Synthetic ground-truth data are widely used for algorithm validation in several applications, including pose (orientation and position) estimation methods [1
]. The workflow of algorithm validation typically involves the following steps: the design of the algorithm, the assessment of its performance on simulated data and, finally, experimental validation. Although experimental validation is essential to legitimate the conclusions of any scientific investigation, it is well known that several undesired and sometimes uncontrollable factors may affect the experimental results. These factors are related to either the sensors, including those generating ground-truth data (intrinsic factors), or the external environment (extrinsic factors). On the other hand, simulation environments offer the opportunity to control both intrinsic and extrinsic factors, generate accurate ground-truth data and perform replications and statistical analyses.
The work carried out on sensor simulations in a pose estimation context is analyzed below.
An inertial measurement unit (IMU) signal simulator was presented in [6
]. The adopted object-oriented language approach based on the C++ language allowed the project to be extensible and modular. Realistic motion trajectories were generated starting from synthetic instances of angular velocity and acceleration signals. These signals were then modified to account for several error sources affecting sensor outputs, e.g., sensitivity and cross-axis sensitivity, bias, misalignments between reference frames, measurement (white) noise and quantization noise. The simulation framework was validated by comparing the generated signals with those from a real IMU.
An IMU signal generator was developed in [7
] to gain insight into the operation and performance of pedestrian dead reckoning (PDR) algorithms. In particular, the authors aimed at generating simple and realistic foot motion trajectories in three-dimensional (3D) space, without accounting specifically for any error source apart from the white measurement noise. Thanks to the use of the IMU signal generator, some critical points were discovered in the PDR algorithm, leading to a new design with better performances.
An object-oriented language approach was also adopted to implement IMUSim, a Python-based magnetic-inertial measurement unit (MIMU) simulator proposed specifically for applications in the field of human motion analysis [8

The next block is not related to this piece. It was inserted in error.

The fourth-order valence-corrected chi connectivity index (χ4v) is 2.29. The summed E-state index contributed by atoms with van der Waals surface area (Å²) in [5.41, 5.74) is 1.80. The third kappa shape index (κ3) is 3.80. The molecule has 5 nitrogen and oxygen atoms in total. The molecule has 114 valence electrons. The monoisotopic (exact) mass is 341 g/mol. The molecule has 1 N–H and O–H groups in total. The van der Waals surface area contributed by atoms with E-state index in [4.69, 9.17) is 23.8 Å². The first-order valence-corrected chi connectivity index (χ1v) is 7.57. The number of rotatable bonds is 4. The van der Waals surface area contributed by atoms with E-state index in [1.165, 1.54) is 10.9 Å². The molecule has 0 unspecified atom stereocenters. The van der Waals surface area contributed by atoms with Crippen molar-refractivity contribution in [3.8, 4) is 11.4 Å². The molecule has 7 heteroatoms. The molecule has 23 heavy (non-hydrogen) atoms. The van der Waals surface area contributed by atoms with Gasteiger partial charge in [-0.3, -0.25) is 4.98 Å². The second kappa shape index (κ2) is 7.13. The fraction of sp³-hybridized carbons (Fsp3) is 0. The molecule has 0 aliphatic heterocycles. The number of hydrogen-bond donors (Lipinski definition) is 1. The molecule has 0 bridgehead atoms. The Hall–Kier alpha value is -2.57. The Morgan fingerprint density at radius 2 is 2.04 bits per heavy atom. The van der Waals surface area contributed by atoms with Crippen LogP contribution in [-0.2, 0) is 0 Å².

]. The ground-truth pose was obtained using stereophotogrammetric reference data from an optical motion capture system. The filtered motion trajectories were processed through the rigid body kinematic equations to obtain the angular velocity and the linear acceleration of the simulated IMU. Models of the measurement noises and biases that affect magneto/inertial sensors were implemented. Additional interesting aspects of IMUSim were the introduction of models describing the Earth’s magnetic field distribution and the simulation of wireless sensor network operation.
], another MIMU simulator was implemented, which modeled the sensor frequency response with a first-order dynamics. In addition, a more complex model for the sensor biases was introduced. Finally, the Earth’s fixed frame, which rotates together with the Earth, was distinguished from the inertial reference frame, which does not rotate with the Earth.
As for the simulation of vision-based systems for, e.g., navigation and ego-motion estimation, the visual measurements of interest typically consist of two-dimensional (2D) discriminative features that can be present in an image, such as corners or lines [10
]. These features, resolved in a 2D reference frame attached to the image plane, are typically extracted from grayscale images using ad hoc
algorithms called feature trackers [10
]. Therefore, from the algorithm designer’s point of view, the expected outputs from a camera simulator are the synthetic 2D points (or lines) returned from a virtual feature tracker. The standard procedure to simulate a vision system involves the creation of ground-truth three-dimensional (3D) points associated with their projection onto the image plane [1
]. Such a projective transformation requires a camera model (e.g., pinhole, fisheye) and the ground-truth camera pose and orientation with respect to the reference frame in which the features are defined. Correspondence between the same features in consecutive images is usually what is needed for camera pose estimation. In real conditions, noise, time-varying lighting conditions, fast movements and occlusions contribute to producing feature mismatches, which represent a major problem in vision-based ego-motion estimation [14
]. It would be desirable for a camera simulator to account for this kind of disturbance.
The aim of this work is to present the simulation environment that we developed for six DOF pose estimator benchmarking. The code is attached to this paper as Supplementary Material